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Tuesday, May 16, 2006


HAWAII SUPREME COURT: GOLFERS NOT LIABLE FOR ERRANT BALLS 

The next time you go golfing in Hawaii, make sure you're with someone that you completely trust!

The Hawaii Supreme Court has ruled a golfer may not be held liable for mistakenly hitting another golfer with an errant golf ball.
In a unanimous decision, the court upheld a lower court ruling to dismiss Ryan Yoneda's lawsuit against Andrew Tom, whose wayward ball hit Yoneda in the eye at Mililani Golf Course in 1999.

Chief Justice Ronald Moon wrote Yoneda assumed the risk of the injury when he played golf.

It is "common knowledge that not every shot played by a golfer goes exactly where he intends it to go," the ruling said, adding there wouldn't be much "sport" in the "sport of golf," if golf balls went exactly where the player wanted.

The April 28 ruling makes clear a golfer who intentionally hits a ball to inflict injury, or recklessly hits the ball knowing that injury is highly likely, would not be exempt from liability.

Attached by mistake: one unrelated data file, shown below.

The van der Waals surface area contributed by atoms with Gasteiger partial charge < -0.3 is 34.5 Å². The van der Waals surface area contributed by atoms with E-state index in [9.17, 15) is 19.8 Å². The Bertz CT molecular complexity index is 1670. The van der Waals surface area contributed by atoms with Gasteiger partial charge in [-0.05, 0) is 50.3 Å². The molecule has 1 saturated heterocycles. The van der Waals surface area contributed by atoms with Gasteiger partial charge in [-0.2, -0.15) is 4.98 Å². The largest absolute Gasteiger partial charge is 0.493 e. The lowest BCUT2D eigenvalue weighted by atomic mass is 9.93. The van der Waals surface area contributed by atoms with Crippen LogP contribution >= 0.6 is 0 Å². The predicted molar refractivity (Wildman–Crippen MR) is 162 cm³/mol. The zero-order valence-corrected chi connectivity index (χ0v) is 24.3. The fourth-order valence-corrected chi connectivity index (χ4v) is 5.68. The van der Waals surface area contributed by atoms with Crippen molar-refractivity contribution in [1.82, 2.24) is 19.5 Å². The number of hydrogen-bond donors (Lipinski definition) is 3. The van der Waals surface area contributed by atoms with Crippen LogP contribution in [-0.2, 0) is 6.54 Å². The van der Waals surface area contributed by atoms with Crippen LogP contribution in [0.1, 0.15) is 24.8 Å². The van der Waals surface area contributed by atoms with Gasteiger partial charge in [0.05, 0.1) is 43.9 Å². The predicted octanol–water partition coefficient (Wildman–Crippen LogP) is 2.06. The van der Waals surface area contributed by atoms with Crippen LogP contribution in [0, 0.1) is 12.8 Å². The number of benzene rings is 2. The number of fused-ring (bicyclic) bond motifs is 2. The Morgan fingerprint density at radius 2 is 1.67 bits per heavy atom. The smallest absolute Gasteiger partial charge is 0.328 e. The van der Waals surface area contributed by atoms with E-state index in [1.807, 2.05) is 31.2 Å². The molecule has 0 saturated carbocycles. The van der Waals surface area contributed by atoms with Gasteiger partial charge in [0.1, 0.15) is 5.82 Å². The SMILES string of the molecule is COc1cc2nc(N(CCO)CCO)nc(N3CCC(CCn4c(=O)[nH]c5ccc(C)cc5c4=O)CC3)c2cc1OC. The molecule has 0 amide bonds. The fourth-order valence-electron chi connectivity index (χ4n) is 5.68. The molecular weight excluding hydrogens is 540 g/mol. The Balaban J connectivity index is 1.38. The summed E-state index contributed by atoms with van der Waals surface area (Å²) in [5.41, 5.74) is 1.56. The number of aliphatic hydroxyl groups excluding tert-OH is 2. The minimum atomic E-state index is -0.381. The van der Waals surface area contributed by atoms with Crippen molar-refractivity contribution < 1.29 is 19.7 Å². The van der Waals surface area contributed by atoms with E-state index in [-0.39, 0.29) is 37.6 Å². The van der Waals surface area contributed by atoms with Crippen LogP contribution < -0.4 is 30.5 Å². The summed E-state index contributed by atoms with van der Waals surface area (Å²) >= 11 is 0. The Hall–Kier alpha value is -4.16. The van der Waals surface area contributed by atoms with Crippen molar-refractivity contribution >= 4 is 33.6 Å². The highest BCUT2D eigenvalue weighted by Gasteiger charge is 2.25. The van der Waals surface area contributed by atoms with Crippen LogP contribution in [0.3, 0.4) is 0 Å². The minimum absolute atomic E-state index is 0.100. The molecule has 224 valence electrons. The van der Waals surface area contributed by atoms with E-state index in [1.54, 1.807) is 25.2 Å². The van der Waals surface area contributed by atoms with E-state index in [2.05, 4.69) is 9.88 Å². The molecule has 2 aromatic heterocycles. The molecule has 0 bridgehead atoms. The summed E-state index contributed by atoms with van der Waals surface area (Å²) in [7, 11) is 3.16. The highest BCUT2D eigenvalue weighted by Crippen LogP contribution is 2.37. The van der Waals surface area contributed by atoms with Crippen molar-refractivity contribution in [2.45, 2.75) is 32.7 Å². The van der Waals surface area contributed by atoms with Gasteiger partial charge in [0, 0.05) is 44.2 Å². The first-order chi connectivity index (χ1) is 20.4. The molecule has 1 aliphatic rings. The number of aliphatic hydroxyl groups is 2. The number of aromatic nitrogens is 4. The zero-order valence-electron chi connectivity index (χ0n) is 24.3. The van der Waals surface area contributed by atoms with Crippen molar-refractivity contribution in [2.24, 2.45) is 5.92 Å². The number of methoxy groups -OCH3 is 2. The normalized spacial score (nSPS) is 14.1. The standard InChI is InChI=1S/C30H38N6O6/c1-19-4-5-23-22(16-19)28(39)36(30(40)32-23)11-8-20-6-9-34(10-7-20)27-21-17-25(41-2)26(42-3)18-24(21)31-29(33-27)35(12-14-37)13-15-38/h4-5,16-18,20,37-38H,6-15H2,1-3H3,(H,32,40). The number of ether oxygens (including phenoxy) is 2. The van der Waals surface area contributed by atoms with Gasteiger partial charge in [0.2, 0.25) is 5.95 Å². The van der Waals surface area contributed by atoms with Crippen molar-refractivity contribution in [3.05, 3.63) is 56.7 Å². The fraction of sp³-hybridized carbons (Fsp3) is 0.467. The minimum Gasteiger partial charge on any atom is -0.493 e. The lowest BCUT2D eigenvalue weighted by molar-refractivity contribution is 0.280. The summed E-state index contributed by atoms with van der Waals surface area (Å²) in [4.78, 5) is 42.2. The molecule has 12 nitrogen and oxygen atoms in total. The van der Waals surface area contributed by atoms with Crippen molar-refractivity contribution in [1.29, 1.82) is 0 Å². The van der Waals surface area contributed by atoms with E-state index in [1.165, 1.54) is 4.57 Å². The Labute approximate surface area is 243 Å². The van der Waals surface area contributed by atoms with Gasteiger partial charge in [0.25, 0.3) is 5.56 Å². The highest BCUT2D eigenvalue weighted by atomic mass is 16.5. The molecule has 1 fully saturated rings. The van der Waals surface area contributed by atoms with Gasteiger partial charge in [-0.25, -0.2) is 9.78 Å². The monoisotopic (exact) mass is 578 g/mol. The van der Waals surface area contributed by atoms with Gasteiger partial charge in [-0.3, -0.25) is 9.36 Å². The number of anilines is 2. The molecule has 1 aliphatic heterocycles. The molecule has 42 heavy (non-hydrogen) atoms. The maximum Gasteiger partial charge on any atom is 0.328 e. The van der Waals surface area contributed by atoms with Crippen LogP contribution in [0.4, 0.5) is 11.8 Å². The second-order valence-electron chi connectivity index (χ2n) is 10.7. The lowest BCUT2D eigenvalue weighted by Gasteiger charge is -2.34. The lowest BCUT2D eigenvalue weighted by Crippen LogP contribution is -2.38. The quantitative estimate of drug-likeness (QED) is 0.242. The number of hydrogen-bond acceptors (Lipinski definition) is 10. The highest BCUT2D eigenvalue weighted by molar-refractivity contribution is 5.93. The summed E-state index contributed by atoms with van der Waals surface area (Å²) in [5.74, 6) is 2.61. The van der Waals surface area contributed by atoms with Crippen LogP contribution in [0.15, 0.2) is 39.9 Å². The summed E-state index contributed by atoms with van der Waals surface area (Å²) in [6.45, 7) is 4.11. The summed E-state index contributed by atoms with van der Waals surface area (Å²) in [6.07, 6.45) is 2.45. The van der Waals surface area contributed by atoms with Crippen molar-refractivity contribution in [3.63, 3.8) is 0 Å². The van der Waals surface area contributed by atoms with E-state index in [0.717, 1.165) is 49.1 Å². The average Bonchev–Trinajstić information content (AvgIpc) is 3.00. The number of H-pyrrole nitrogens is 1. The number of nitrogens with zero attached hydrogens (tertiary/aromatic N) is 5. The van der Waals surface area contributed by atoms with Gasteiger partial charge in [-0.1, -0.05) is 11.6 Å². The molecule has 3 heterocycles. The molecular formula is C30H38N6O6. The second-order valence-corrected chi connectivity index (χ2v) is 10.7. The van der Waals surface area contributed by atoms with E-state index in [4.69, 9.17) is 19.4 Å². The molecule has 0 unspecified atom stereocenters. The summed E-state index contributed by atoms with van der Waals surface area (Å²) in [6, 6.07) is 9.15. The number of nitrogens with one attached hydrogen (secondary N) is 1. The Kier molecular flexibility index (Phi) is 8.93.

Yoneda filed suit after Tom's ball hit his left eye.

The impact of the ball left Yoneda with a black-eye bruise that didn't go away for a month-and-a-half. His eye welled shut and he also suffered permanent vision damage.

The court considered whether golfers should have to shout "fore" or other warnings to protect other players. The justices concluded, however, that doing so was golf etiquette, not a requirement recognized by law.


This ruling should come as no surprise. It would be a stretch to think that failing to yell "fore" would be a breach of some legal duty.

USATODAY.com - Hawaii Supreme Court rules golfers not liable for errant balls

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